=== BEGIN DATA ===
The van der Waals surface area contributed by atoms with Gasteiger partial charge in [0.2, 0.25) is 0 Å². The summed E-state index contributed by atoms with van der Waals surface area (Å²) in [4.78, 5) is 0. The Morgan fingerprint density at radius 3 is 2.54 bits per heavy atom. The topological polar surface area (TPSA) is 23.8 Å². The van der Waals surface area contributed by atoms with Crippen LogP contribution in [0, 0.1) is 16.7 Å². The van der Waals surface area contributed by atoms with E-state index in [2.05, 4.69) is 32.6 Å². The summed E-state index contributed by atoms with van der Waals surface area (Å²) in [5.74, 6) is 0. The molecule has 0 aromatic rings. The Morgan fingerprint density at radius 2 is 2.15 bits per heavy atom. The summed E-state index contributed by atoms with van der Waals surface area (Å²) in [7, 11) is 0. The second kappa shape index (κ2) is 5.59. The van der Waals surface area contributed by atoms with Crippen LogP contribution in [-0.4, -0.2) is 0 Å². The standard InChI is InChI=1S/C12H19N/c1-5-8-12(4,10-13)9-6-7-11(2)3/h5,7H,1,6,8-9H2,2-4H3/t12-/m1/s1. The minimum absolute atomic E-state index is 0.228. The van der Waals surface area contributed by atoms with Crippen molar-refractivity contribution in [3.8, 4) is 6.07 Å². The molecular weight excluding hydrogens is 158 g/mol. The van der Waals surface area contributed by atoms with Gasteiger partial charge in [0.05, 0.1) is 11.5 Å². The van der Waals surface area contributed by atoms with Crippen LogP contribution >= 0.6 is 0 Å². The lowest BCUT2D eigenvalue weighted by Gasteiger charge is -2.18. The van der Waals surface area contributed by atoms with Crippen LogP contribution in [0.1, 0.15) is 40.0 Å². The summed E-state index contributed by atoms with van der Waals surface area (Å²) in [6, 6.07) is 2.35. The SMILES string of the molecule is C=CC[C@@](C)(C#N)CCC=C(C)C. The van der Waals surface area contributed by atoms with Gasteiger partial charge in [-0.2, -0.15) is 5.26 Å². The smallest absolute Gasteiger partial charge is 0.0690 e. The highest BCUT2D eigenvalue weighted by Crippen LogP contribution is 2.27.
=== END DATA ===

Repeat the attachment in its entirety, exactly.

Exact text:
The van der Waals surface area contributed by atoms with Gasteiger partial charge in [0.2, 0.25) is 0 Å². The summed E-state index contributed by atoms with van der Waals surface area (Å²) in [4.78, 5) is 0. The Morgan fingerprint density at radius 3 is 2.54 bits per heavy atom. The topological polar surface area (TPSA) is 23.8 Å². The van der Waals surface area contributed by atoms with Crippen LogP contribution in [0, 0.1) is 16.7 Å². The van der Waals surface area contributed by atoms with E-state index in [2.05, 4.69) is 32.6 Å². The summed E-state index contributed by atoms with van der Waals surface area (Å²) in [5.74, 6) is 0. The molecule has 0 aromatic rings. The Morgan fingerprint density at radius 2 is 2.15 bits per heavy atom. The summed E-state index contributed by atoms with van der Waals surface area (Å²) in [7, 11) is 0. The second kappa shape index (κ2) is 5.59. The van der Waals surface area contributed by atoms with Crippen LogP contribution in [-0.4, -0.2) is 0 Å². The standard InChI is InChI=1S/C12H19N/c1-5-8-12(4,10-13)9-6-7-11(2)3/h5,7H,1,6,8-9H2,2-4H3/t12-/m1/s1. The minimum absolute atomic E-state index is 0.228. The van der Waals surface area contributed by atoms with Crippen molar-refractivity contribution in [3.8, 4) is 6.07 Å². The molecular weight excluding hydrogens is 158 g/mol. The van der Waals surface area contributed by atoms with Gasteiger partial charge in [0.05, 0.1) is 11.5 Å². The van der Waals surface area contributed by atoms with Crippen LogP contribution >= 0.6 is 0 Å². The lowest BCUT2D eigenvalue weighted by Gasteiger charge is -2.18. The van der Waals surface area contributed by atoms with Crippen LogP contribution in [0.1, 0.15) is 40.0 Å². The summed E-state index contributed by atoms with van der Waals surface area (Å²) in [6, 6.07) is 2.35. The SMILES string of the molecule is C=CC[C@@](C)(C#N)CCC=C(C)C. The van der Waals surface area contributed by atoms with Gasteiger partial charge in [-0.2, -0.15) is 5.26 Å². The smallest absolute Gasteiger partial charge is 0.0690 e. The highest BCUT2D eigenvalue weighted by Crippen LogP contribution is 2.27.